Also, front-fixing methods developed by Wu and Kwok [ 18 ] and Nielsen et al. A secant method developed by Call option valuation table et al. The main contribution of this paper is the development of a simple numerical method to find optimal exercise boundary in a time-recursive way.

Our result is motivated by the necessity for better understanding of the solution surface near optimal exercise boundary. We adopt the front-fixing transformation [ 18 ] to change the unknown free boundary to a known and fixed boundary.

We exploit an intermediate function with the fixed free boundary that has Lipschitz character which avoids the degeneracy of the solution surface near optimal exercise boundary as call option valuation table Kim et al.

Indeed, our function from the Black-Scholes equation and the boundary conditions transforms the surface above the exercise region onto call option valuation table new Lipschitz surface which forms a call option valuation table large angle with the hyperplane corresponding to the exercise region, thereby making the borderline more easily distinguishable see Figure 2. We use implicit scheme in the continuation region and apply extrapolation near optimal exercise boundary.

Call option valuation table we can determine the optimal exercise boundary by solving a quadratic equation in a call option valuation table way. Our method also provides fast and accurate results for calculating the optimal exercise boundary and pricing American put options.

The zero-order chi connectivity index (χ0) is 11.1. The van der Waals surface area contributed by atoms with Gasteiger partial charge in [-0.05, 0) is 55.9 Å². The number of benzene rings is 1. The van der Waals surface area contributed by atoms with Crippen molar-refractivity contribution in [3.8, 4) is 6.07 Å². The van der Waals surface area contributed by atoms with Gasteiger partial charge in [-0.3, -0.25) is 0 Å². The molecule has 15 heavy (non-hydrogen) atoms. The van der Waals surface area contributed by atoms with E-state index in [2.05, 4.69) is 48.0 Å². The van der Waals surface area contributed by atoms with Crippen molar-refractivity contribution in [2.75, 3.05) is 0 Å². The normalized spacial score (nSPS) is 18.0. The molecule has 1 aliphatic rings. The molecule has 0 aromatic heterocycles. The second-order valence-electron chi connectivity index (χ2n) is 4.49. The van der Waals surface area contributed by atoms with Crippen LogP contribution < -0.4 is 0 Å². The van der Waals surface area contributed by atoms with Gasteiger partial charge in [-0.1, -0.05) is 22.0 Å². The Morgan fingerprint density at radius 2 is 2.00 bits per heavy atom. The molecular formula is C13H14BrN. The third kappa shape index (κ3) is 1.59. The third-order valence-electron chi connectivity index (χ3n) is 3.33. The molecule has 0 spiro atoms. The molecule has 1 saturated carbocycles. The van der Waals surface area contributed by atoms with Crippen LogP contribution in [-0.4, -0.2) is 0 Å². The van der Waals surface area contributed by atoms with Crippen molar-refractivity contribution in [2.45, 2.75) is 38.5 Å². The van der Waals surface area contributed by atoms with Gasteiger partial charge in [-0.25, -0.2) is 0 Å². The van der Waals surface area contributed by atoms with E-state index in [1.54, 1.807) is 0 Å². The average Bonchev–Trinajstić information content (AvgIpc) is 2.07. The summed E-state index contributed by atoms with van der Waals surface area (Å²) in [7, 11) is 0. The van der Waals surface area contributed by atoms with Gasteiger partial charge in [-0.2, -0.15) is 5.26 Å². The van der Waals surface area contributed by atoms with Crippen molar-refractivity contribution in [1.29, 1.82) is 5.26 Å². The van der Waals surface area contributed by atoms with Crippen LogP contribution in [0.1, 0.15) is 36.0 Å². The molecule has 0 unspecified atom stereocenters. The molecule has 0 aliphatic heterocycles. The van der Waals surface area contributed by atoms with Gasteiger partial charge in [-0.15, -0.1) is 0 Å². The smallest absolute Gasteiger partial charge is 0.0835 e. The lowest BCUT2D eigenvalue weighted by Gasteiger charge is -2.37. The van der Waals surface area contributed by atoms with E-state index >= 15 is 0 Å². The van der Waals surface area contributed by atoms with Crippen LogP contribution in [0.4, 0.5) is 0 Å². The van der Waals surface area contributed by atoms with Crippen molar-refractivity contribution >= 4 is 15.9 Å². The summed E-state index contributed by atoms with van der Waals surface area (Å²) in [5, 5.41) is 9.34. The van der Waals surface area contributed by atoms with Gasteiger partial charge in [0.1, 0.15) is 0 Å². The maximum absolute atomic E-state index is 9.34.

The structure of the paper is as follows. Section 2 presents the model formulation. The intermediate function with the fixed free boundary to calculate the optimal exercise **call option valuation table** is presented in Section 3. Numerical results and comparative studies are presented in Section 4.

Section 5 summarizes the paper. Consider an American put option on an underlying asset stock with exercise price and expiration. In risk-neutral probability, an call option valuation table asset price is governed by the following stochastic differentiable equation: The payoff function of the put option at is defined as The call option valuation table of an American put option is denoted bywhere is the time to expiration for and is the underlying asset price for.